Cate Blanchett pulled it off with a character that is one of the riskiest parts to play as the mind-reading Russian communist-cum-dominatrix with a twist ala ‘The Incredibles’s bad version of Edna Mode. The overhyped Shia LeBeouf was played with much chemistry and good-bonding between him and Harrison Ford, which was a relief to watch (although I find him too tame and with too limited a role). Ray Winstone delivered a performance that simply oozes all qualities that is required to personify a character that lacks all code of ethics, and Karen Allen, ah Karen Allen, she reprised her role as Marion and brought along with all that potent chemistry and magnetism with Harrison Ford from the first movie and to see that on screen again was simply electrifying. With her blinding smile shining at just the right moments in the movie, she would have easily stolen the show if Indy really had let her…if only.

As for the main man himself, Mr. Steven Spielberg, yes he has been making ghastly movies recently that do not fit his portfolio of greatness as his recent movies such as ‘The Terminal’, ‘War of the Worlds’ and ‘Munich’ were just passable in my book. Nowadays he do not even come close to the altar of greatness he had built with movies like ‘Jaws’, ‘Schdilier’s List’ & of course the original ‘Indiana Jones’. With Indy 4, I still think he has lived past his glory days and has yet to return to his former prominence. However, I must be fair that Indy 4 was crafted with clear hints of a few masterstrokes that are hallmarks of his movies, such as the way he builds on the excitement with every action sequence, piling on the obstacles and dangers as the action sequence unfolds. With Spielberg, all the action always seems to be a cacophony of craziness and pandemonia, but they are perfectly structured and are well planned out.

But the one thing that upset me most was how mild mannered this movie is considering how dark and gory the first movie, ‘Raiders of the Lost Ark’ was (remember the heart-tearing-from-chest scene at the end?). In Indy 4, things stay bloodless and brutality kept to a minimum, with feather-light tones reminiscent of the 3rd installment, ‘The Last Crusade’ instead of the other two darker chapters. If I have to segregate them, Indy 4 will sit very nicely just alongside ‘The Last Crusade’, but a few distances away from ‘The Temple of Doom’ but far away from ‘Raiders of the Lost Ark’…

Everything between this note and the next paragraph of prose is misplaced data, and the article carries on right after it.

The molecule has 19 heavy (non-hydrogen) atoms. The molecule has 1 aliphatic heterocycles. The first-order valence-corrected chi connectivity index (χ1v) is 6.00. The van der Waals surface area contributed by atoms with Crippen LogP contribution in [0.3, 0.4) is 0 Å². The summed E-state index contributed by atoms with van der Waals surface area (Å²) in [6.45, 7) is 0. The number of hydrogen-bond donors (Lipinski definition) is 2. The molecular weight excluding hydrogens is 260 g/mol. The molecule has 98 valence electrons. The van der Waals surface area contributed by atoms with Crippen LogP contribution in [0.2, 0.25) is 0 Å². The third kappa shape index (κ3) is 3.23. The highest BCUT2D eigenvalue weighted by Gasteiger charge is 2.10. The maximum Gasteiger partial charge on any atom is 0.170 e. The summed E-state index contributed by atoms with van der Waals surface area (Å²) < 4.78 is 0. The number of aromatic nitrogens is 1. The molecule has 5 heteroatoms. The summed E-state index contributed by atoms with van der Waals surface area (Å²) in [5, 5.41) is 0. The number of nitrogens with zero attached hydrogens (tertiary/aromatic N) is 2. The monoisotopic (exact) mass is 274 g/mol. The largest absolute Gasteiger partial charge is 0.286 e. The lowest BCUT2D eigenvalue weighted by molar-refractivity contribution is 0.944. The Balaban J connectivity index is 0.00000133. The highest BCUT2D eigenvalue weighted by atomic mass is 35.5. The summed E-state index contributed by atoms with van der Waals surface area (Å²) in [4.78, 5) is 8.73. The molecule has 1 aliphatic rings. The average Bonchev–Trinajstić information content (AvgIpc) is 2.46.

Cinematography wise, Janusz Kaminski does a fair job at keeping the distinctive look and feel of Doug Slocombe’s masterful camera work in the previous Indy movies. But a blemish to it all is the CGI. CGI exist in the Indy world only as a supporting factor, not as the central feature in the landscapes of Indiana Jones’ world. So when I saw so many CGI effects in this movie, it all felt a bit fake, unreal and unbelievable that the person on screen was indeed Indiana Jones. There was so much fake lighting, sugar-coated explosions and digital surroundings, it felt all too un-Indy-like. I’m not saying the CGI is of poor quality in this movie, no, far from it. They are the best that can be offered in the industry today, but somehow it did not fit in. It was like having Tom Cruise to play Indiana Jones. All the hallmarks of the Indy universe were shifted from their place, and now replaced (although partially, not completely) by digital wonders instead of practical marvels. Remember Indy’s perils of running while trying to climb onto a propeller plane to escape the attack by numerous baddies in the first movie? You can see and feel the danger in Indy’s eyes, but in Indy 4 it was all too surreal and all too well-staged, with CGI to the rescue. I was entertained, no doubts about it, but I rarely felt the same sense of real danger that was so evident and common-place in the previous installments. A lot of scenes were a patch-up job; another instance is when some scenes were too rough for even CGI to save, the distinctive Indy music score came into play at just the right moments to ignite moments of pure audio nostalgia, and whatever flaws were skipped and hastily moved along to the next scene. Call it strokes of directive genius or moments of plain shabbiness, it did not bode well for me and it’s a blemish that I will not easily forgive and will never forget.

All in all, I’m just glad that they did not screw it up as much as I had anticipated, which was a massive relief. Indy 4 has its issues and it will not be listed as a classic in my book, nor will it sit nicely side-by-side with true classics like ‘Raiders of the Lost Ark’ or ‘The Temple of Doom’. It did contain some moments of pure cinematic pleasure, fun and excitement. But for all its worth, this latest (I will never say last again. Ever. Hollywood has taught me that), Indy 4 is still a milestone in movie-dom that should be enjoyed not as a classic, but enjoyed as a celebration of everything is that fun, exiting, and over-the-top qualities that Hollywood reveres today.

Verdict: 8/10

Reviewed by: Raymond Choy